A bill authorizing $696 billion in spending for the Defense Department, raising military pay by 2.4 percent for service members and creating a new branch of the military for space operations passed the House by a vote of 344–81. The bill authorizes enough funds to go head-to-head with sequestration as it makes a return in 2018 unless a budget deal is reached.
The House Armed Services Committee wants to expand the $40,000 Voluntary Separation Incentive Pay for DoD civilians to 2021.
The Navy announced its bonus reenlistment numbers for pilots in 2018. Meanwhile, Congress is trying to give more money to the Air Force to retain pilots.
The Senate Armed Services Committee wants to cut some basic housing allowance for dual military couples to save money in the long run. The committee tried to make more drastic cuts last year, but they did not make it into law.
Non-existent sweepstakes, phony lotteries, reverse mortgage schemes and counterfeit drugs — fraudsters have unlimited imagination when if comes to separating people from their money, especially retirees and the elderly. Tammy Flanagan, senior benefits director at the National Institute of Transition Planning, offers some advice on avoiding ripoffs on Federal Drive with Tom Temin.
The House Appropriations Financial Services and General Government Subcommittee stayed quiet on federal pay in its 2018 bill. Without action from Congress, federal civilian employees would receive a 1.9 percent raise next fiscal year. The appropriations bill also includes significant spending cuts to key priorities at the General Services Administration and Office of Personnel Management.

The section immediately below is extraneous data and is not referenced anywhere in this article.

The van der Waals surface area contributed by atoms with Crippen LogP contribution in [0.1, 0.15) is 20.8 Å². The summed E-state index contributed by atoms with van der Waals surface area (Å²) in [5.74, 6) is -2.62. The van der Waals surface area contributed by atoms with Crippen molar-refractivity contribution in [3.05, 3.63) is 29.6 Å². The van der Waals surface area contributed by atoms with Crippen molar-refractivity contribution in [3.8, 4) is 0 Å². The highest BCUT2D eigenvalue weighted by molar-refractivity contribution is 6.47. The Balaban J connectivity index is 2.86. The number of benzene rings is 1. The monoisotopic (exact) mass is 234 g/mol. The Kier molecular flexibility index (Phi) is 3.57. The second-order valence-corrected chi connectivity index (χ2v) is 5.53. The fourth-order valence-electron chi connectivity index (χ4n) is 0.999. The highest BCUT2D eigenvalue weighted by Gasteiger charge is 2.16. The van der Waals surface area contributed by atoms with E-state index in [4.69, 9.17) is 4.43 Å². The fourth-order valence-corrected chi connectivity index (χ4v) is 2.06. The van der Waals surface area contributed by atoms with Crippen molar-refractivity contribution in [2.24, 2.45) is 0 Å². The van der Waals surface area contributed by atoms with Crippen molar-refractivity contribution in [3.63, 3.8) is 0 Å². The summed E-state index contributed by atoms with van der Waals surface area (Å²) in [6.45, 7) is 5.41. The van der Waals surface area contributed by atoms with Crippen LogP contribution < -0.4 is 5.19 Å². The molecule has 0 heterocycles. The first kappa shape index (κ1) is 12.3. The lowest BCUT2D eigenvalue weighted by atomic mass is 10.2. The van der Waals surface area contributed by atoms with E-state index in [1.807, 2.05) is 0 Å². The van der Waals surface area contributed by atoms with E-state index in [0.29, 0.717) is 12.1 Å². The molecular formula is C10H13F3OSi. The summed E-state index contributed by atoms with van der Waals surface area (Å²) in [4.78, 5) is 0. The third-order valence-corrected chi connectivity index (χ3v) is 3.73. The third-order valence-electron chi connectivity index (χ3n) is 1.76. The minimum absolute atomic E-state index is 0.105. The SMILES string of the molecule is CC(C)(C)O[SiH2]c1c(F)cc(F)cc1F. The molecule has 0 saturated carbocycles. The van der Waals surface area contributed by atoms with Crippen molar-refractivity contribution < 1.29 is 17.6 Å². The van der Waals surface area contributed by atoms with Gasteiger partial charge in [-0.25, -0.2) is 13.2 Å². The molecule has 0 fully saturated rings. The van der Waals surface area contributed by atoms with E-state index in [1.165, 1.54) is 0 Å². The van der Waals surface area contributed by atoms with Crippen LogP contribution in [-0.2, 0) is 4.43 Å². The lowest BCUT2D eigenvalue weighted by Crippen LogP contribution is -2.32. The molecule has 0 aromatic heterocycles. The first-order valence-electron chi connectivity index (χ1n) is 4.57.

The Senate defense authorization bill increases the Army’s active duty end strength by 5,000. It also creates a policy for responding to cyber attacks.
The House defense authorization bill brought up some important issues for those in the military and their loved ones. Find out what could affect you in the coming year.
Despite all expectations, total average compensation for employees with security clearances has actually slightly declined, dropping 1.27 percent, since 2014.
Congress and the White House have a laser-focus on four major parts of the federal civil service retirement program. So which one is going to get the ax?
Senators sent the Congressional Budget Office a series of questions related to its recent study comparing federal employee compensation to the private sector. But senators won’t find much clarity or many concrete conclusions from CBO’s responses.
The Air Force is giving battlefield airmen incentive pay even when they are not in a war zone to encourage them to seek medical care and stay in the service.
The House Armed Services’ Personnel Subcommittee suggests a 2.4 percent increase in military pay and 17,000 more troops for the Army.
What’s it like to work for the world’s largest nonprofit whose top brass are mostly millionaires looking to cut your pay and pension?
The Defense Department is giving Congress its suggestions for the 2018 defense authorization bill. The proposal gives service members a 2.1 percent pay raise.